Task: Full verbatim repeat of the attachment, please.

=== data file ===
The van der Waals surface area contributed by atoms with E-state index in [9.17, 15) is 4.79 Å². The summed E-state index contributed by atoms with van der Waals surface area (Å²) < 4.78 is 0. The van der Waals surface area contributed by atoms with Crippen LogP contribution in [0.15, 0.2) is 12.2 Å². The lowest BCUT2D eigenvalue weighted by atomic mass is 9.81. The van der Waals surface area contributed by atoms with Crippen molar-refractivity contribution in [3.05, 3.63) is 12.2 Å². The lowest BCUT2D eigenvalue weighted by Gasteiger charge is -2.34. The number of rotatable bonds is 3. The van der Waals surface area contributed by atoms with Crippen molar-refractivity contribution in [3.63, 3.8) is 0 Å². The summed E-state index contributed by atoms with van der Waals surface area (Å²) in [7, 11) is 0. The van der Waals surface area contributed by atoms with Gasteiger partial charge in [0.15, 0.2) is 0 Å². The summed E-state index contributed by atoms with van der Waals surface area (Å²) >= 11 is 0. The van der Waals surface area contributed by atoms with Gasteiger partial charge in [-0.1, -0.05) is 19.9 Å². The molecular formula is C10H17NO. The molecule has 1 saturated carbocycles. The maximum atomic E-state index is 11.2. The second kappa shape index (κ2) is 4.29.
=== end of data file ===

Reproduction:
The van der Waals surface area contributed by atoms with E-state index in [9.17, 15) is 4.79 Å². The summed E-state index contributed by atoms with van der Waals surface area (Å²) < 4.78 is 0. The van der Waals surface area contributed by atoms with Crippen LogP contribution in [0.15, 0.2) is 12.2 Å². The lowest BCUT2D eigenvalue weighted by atomic mass is 9.81. The van der Waals surface area contributed by atoms with Crippen molar-refractivity contribution in [3.05, 3.63) is 12.2 Å². The lowest BCUT2D eigenvalue weighted by Gasteiger charge is -2.34. The number of rotatable bonds is 3. The van der Waals surface area contributed by atoms with Crippen molar-refractivity contribution in [3.63, 3.8) is 0 Å². The summed E-state index contributed by atoms with van der Waals surface area (Å²) in [7, 11) is 0. The van der Waals surface area contributed by atoms with Gasteiger partial charge in [0.15, 0.2) is 0 Å². The summed E-state index contributed by atoms with van der Waals surface area (Å²) >= 11 is 0. The van der Waals surface area contributed by atoms with Gasteiger partial charge in [-0.1, -0.05) is 19.9 Å². The molecular formula is C10H17NO. The molecule has 1 saturated carbocycles. The maximum atomic E-state index is 11.2. The second kappa shape index (κ2) is 4.29.